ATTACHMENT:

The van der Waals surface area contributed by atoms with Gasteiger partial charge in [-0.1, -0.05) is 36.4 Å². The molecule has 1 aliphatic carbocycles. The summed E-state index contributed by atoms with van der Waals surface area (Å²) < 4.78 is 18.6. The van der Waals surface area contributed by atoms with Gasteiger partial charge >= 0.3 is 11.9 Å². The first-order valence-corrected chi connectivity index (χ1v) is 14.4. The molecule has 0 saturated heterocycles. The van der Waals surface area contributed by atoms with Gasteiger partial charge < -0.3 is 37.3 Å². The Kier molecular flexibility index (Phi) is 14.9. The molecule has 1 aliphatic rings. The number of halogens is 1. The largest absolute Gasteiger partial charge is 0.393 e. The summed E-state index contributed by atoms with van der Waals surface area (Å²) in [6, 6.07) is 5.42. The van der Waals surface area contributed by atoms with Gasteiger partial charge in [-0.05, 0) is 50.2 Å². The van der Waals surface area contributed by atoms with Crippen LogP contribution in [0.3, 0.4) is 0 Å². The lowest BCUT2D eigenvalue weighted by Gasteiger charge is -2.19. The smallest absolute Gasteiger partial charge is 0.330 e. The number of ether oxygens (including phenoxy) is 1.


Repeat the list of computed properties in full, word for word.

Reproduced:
The van der Waals surface area contributed by atoms with Gasteiger partial charge in [-0.1, -0.05) is 36.4 Å². The molecule has 1 aliphatic carbocycles. The summed E-state index contributed by atoms with van der Waals surface area (Å²) < 4.78 is 18.6. The van der Waals surface area contributed by atoms with Gasteiger partial charge >= 0.3 is 11.9 Å². The first-order valence-corrected chi connectivity index (χ1v) is 14.4. The molecule has 0 saturated heterocycles. The van der Waals surface area contributed by atoms with Gasteiger partial charge < -0.3 is 37.3 Å². The Kier molecular flexibility index (Phi) is 14.9. The molecule has 1 aliphatic rings. The number of halogens is 1. The largest absolute Gasteiger partial charge is 0.393 e. The summed E-state index contributed by atoms with van der Waals surface area (Å²) in [6, 6.07) is 5.42. The van der Waals surface area contributed by atoms with Gasteiger partial charge in [-0.05, 0) is 50.2 Å². The van der Waals surface area contributed by atoms with Crippen LogP contribution in [0.3, 0.4) is 0 Å². The lowest BCUT2D eigenvalue weighted by Gasteiger charge is -2.19. The smallest absolute Gasteiger partial charge is 0.330 e. The number of ether oxygens (including phenoxy) is 1.